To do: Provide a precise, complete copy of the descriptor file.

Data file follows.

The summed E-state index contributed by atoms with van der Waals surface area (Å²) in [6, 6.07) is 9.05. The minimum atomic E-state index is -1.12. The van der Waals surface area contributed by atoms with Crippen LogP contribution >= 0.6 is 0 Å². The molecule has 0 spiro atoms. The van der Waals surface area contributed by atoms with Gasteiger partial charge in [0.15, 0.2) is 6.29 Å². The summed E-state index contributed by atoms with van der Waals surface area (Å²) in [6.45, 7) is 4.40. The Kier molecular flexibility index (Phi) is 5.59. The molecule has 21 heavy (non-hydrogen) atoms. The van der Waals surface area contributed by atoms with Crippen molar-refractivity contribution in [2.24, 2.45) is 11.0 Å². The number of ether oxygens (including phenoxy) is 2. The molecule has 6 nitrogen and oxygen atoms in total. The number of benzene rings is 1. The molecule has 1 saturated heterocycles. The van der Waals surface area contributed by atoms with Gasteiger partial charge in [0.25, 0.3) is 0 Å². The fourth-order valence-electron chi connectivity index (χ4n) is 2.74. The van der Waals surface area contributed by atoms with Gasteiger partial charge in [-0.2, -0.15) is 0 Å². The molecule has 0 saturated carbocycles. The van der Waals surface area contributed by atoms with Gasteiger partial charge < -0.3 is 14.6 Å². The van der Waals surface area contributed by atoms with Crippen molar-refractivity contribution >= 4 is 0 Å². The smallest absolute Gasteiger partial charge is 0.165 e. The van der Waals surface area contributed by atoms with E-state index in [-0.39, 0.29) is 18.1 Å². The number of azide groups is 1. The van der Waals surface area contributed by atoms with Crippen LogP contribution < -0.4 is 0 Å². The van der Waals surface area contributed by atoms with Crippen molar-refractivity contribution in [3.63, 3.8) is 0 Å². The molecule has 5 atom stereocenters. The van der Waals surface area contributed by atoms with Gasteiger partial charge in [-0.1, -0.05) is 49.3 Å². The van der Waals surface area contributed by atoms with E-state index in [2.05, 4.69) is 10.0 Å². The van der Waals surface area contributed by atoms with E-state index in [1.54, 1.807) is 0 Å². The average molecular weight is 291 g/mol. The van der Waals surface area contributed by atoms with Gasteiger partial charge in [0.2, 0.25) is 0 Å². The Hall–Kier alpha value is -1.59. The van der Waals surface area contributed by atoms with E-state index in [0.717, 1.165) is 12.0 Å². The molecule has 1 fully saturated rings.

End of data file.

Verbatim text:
The summed E-state index contributed by atoms with van der Waals surface area (Å²) in [6, 6.07) is 9.05. The minimum atomic E-state index is -1.12. The van der Waals surface area contributed by atoms with Crippen LogP contribution >= 0.6 is 0 Å². The molecule has 0 spiro atoms. The van der Waals surface area contributed by atoms with Gasteiger partial charge in [0.15, 0.2) is 6.29 Å². The summed E-state index contributed by atoms with van der Waals surface area (Å²) in [6.45, 7) is 4.40. The Kier molecular flexibility index (Phi) is 5.59. The molecule has 21 heavy (non-hydrogen) atoms. The van der Waals surface area contributed by atoms with Crippen molar-refractivity contribution in [2.24, 2.45) is 11.0 Å². The number of ether oxygens (including phenoxy) is 2. The molecule has 6 nitrogen and oxygen atoms in total. The number of benzene rings is 1. The molecule has 1 saturated heterocycles. The van der Waals surface area contributed by atoms with Gasteiger partial charge in [0.25, 0.3) is 0 Å². The fourth-order valence-electron chi connectivity index (χ4n) is 2.74. The van der Waals surface area contributed by atoms with Gasteiger partial charge in [-0.2, -0.15) is 0 Å². The molecule has 0 saturated carbocycles. The van der Waals surface area contributed by atoms with Gasteiger partial charge < -0.3 is 14.6 Å². The van der Waals surface area contributed by atoms with Crippen molar-refractivity contribution >= 4 is 0 Å². The smallest absolute Gasteiger partial charge is 0.165 e. The van der Waals surface area contributed by atoms with E-state index in [-0.39, 0.29) is 18.1 Å². The number of azide groups is 1. The van der Waals surface area contributed by atoms with Crippen LogP contribution < -0.4 is 0 Å². The van der Waals surface area contributed by atoms with Crippen molar-refractivity contribution in [3.63, 3.8) is 0 Å². The molecule has 5 atom stereocenters. The van der Waals surface area contributed by atoms with Gasteiger partial charge in [-0.1, -0.05) is 49.3 Å². The van der Waals surface area contributed by atoms with E-state index in [2.05, 4.69) is 10.0 Å². The van der Waals surface area contributed by atoms with E-state index in [1.54, 1.807) is 0 Å². The average molecular weight is 291 g/mol. The van der Waals surface area contributed by atoms with Gasteiger partial charge in [0.2, 0.25) is 0 Å². The Hall–Kier alpha value is -1.59. The van der Waals surface area contributed by atoms with E-state index in [0.717, 1.165) is 12.0 Å². The molecule has 1 fully saturated rings.